Single O coffee. 38 Moore St, Austinmer. I wasn’t sure what to expect from a new place in Austinmer, but I’m glad I made the journey. On Tuesdays, this place is closed, and it’s worth going the extra distance to Thirroul and visiting Buck Hamblin (and in fact I did – about a 20 min walk), but when they’re open, you can get excellent coffee in this place. You need to get up pretty early to see the place this empty:
Inside, it reminds me of At All and Sundry – the furniture is from a different era to the staff, but is homey and comfortable.
Lots of reclaimed timber, a big kitchen and coffee area, and fresh muffins if you’re early enough!
The espresso comes out in one of these single-O handmade cups (on sale at the counter).
When I decide to split the avocado toast with my son, they offer me an extra piece (three instead of 2), and we end up sharing 50-50.
But it’s when I order a pour-over that their work really shines. They take their coffee seriously, and it comes across in the product.
And their logo. It’s a beautiful (if hard to photograph) gilded likeness of their store.
Looking forward to my next visit!
Various different coffees. 82 Market St, Wollongong. Follow them on instagram and you could be forgiven for thinking there’s an indoor cafe at play here, but in fact, this is a combination of shipping containers and portable furniture. Sadly there was too much full sun in play for us to linger too long, but the stay we had (sitting on astro-turfed cubes) was fun.
There are plenty of different single origins to try (and some simple advice on how to have your coffee that manages not to be condescending), but it was the pour over that won the day for me.
Great to see such passion for coffee in such a humble environment as a modified shipping container. Part of the emerging coffee scene in Wollongong, and well worth a visit. They even have brewnuts somehow (a daily round-trip to Newtown, I’m reliably informed)!
Single Origin Roasters. 28B Cranbrook St, Botany. I’ve been going to the original Single Origin Roasters shop for at least eight years, and it’s evolved a lot in that time – growing, spawning an extra cafe just for selling takeaway coffees, and moving its roaster off-site.
This new store represents their latest development, bringing their signature approach to food and coffee sales to some spec at the front of their roastery. When we arrive on a rainy day, it’s near empty, but by the time we leave, it’s filled up.
Food and coffee are to the usual high standard, though the prices are also premium. Worth a visit.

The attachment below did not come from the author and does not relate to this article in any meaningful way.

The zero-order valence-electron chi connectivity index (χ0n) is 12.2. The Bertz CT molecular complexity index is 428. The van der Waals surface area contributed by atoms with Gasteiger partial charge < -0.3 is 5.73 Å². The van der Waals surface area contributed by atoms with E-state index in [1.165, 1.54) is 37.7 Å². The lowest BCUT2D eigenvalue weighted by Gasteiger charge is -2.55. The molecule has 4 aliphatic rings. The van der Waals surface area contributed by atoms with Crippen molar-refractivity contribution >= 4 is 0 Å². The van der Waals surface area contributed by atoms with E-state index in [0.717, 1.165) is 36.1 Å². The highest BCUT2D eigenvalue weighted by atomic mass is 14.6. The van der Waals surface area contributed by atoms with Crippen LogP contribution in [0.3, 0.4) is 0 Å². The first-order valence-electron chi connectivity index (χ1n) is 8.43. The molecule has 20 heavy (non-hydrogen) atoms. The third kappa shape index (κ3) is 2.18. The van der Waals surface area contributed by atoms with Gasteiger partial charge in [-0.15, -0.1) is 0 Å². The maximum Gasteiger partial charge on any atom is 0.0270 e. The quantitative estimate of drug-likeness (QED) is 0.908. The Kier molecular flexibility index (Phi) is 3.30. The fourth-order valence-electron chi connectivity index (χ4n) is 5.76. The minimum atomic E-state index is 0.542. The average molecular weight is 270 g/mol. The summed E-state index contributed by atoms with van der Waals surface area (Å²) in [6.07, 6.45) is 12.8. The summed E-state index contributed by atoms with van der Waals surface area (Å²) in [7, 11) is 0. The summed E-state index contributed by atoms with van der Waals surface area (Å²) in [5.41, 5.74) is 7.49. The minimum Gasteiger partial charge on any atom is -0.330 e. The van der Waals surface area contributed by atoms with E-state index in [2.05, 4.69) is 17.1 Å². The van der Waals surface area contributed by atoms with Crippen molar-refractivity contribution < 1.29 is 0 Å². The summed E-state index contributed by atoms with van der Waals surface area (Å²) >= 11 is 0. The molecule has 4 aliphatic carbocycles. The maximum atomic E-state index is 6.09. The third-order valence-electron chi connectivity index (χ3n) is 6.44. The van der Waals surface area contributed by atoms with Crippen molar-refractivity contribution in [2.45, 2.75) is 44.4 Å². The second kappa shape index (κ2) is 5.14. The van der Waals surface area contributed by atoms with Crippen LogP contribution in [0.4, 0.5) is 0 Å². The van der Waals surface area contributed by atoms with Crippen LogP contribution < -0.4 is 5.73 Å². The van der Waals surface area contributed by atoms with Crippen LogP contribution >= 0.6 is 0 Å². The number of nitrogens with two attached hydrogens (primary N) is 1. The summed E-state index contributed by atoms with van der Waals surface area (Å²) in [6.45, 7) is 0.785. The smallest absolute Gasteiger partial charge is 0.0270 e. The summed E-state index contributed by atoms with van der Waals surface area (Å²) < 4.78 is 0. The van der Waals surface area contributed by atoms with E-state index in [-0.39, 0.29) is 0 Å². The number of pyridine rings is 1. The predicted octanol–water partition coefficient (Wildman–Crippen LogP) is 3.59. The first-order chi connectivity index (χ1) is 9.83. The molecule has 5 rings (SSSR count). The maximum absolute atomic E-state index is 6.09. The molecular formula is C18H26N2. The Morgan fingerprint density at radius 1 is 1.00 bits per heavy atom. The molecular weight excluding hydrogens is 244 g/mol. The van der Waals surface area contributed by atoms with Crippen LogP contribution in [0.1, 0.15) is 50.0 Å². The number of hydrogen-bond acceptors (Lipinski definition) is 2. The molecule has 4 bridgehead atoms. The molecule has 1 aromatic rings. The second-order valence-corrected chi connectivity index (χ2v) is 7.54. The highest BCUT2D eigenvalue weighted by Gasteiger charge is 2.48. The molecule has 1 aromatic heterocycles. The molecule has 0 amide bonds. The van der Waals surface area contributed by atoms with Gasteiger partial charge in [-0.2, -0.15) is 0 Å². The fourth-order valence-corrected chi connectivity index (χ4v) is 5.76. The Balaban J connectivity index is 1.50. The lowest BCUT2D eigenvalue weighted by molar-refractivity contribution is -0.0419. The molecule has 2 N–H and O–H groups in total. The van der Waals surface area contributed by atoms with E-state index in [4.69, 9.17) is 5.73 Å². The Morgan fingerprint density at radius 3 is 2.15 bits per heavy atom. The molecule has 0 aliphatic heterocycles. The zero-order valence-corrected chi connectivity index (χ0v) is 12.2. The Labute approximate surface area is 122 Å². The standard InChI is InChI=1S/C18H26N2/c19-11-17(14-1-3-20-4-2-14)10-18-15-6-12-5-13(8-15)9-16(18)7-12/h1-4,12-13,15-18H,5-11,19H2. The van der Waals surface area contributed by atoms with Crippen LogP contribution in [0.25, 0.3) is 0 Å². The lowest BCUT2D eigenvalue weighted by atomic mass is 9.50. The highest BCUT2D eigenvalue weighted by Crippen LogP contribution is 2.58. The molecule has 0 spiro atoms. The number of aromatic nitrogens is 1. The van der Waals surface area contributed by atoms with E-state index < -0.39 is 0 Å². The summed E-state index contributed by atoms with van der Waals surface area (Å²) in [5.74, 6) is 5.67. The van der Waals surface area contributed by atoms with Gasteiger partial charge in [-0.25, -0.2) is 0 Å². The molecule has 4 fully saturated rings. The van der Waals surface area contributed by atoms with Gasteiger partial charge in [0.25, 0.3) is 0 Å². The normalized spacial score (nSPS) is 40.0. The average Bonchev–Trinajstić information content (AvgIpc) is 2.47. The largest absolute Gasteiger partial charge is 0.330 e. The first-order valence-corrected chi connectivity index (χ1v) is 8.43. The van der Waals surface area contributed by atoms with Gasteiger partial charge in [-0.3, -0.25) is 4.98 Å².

Single Origin Roasters coffee. 357 Cleveland St, Surry Hills. Adjacent to a garden shop is this cafe – a mix of indoor and outdoor seating that’s busy for most of its opening time.
As you can see from the surrounds of the coffee machine, there’s a lot going on here. A mix of food offerings, flowers, knick-knacks, but still plenty of room to place orders at the counter and work the EFTPOS machine.
They’re keen on local, sustainable produce. While I’ve only tried the ham and cheese muffin thus far, it was well put together, and suggests that the remainder of the menu will be equally polished. There are certainly plenty of favourable reviews of their food online.
Coffee too is good – they do a mean decaf long black that’s worth saving on the long walk back towards Central.
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Single Origin Roaster Coffee. 1 Tramway Arcade, Rockdale (near Rockdale train station). I’ve never thought of Rockdale as a place to find good coffee, but the Coffee Guide app that I bought showed it as a place that was open on Sundays, and not the furthest from my house, so when the opportunity arose, I headed over. Tramway arcade runs from Rockdale station to the Princess Highway – it’s only a handful of steps away from the steps to Rockdale station.
This place has a small footprint though they’ve tried to make the most of it – even the tiny outdoor space has a little table and a chair. There’s seating on a handful of small tables, and a host of coffee-making equipment. The weekday menu is compact; a choice of sandwiches, some brasserie bread pastries, and some other cakes that are made on the premises (notably a pistachio friand made with hazelnut meal).
Though there are two grinders next to the coffee machine, one is for the main caffeinated coffee, and the smaller grinder next to it is for the single origin of the day. Nonetheless, the decaf for my decaf latte is ground to order in a third grinder that’s generally used to grind up take-home beans. The coffee is even better than I was hoping for – this place is doing great work, and is well worth a visit.
You can get up-to-date information about them (including their opening hours) from the Swallow coffee Facebook page.
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Single origin coffee. 13/330 King St, Newtown (near the train station). A range of different furniture options: gives a comfortable feel, like a lounge room away from home.
Very pleasant, well made decaf latte: the milk looks thin coming out of the jug, but the texture is fine. And they have a decaf grinder!
Well worth revisiting; perhaps to try the ample food menu.
Single Origin coffee. 379 Glebe Point Rd, Glebe. Having now been open a couple of months, it seems that this place has found its groove. With the feel of a converted old milkbar: subdued lighting and a metal roller-door guarding the entrance, there’s a sense of history about the place.
The staff, though helpful and accommodating, are not completely knowledgeable about the menu, which is a little odd: there’s not so much there that it would be confusing. As far as pricing, the full breakfast (available all day) is $14.
There’s a little Sunbeam grinder off to the side for decaf – a suggestion that they’re not expecting to sell a lot of decaf, but at least they have the grinder!
Coffee is good enough – a thick head of foam and an earthy flavour.